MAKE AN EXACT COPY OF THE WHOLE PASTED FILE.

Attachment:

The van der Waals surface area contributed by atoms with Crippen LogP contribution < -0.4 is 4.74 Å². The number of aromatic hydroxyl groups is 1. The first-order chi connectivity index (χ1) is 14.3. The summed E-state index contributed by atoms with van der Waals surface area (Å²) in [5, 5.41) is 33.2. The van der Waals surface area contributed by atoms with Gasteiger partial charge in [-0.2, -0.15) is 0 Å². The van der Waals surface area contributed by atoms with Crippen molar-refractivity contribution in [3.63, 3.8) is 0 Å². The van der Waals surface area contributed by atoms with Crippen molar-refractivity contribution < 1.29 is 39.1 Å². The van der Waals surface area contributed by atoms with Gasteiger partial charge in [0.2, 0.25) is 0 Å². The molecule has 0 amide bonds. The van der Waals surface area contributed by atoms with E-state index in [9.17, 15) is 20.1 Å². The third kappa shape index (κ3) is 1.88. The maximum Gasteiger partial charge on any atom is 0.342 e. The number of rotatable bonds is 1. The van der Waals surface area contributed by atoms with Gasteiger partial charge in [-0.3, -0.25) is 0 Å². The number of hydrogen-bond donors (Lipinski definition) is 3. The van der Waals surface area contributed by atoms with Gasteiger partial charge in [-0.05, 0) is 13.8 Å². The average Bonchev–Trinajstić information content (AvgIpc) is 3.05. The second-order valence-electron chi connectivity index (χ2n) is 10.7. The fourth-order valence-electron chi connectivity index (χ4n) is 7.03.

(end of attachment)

The van der Waals surface area contributed by atoms with Crippen LogP contribution < -0.4 is 4.74 Å². The number of aromatic hydroxyl groups is 1. The first-order chi connectivity index (χ1) is 14.3. The summed E-state index contributed by atoms with van der Waals surface area (Å²) in [5, 5.41) is 33.2. The van der Waals surface area contributed by atoms with Gasteiger partial charge in [-0.2, -0.15) is 0 Å². The van der Waals surface area contributed by atoms with Crippen molar-refractivity contribution in [3.63, 3.8) is 0 Å². The van der Waals surface area contributed by atoms with Crippen molar-refractivity contribution < 1.29 is 39.1 Å². The van der Waals surface area contributed by atoms with Gasteiger partial charge in [0.2, 0.25) is 0 Å². The molecule has 0 amide bonds. The van der Waals surface area contributed by atoms with E-state index in [9.17, 15) is 20.1 Å². The third kappa shape index (κ3) is 1.88. The maximum Gasteiger partial charge on any atom is 0.342 e. The number of rotatable bonds is 1. The van der Waals surface area contributed by atoms with Gasteiger partial charge in [-0.3, -0.25) is 0 Å². The number of hydrogen-bond donors (Lipinski definition) is 3. The van der Waals surface area contributed by atoms with Gasteiger partial charge in [-0.05, 0) is 13.8 Å². The average Bonchev–Trinajstić information content (AvgIpc) is 3.05. The second-order valence-electron chi connectivity index (χ2n) is 10.7. The fourth-order valence-electron chi connectivity index (χ4n) is 7.03.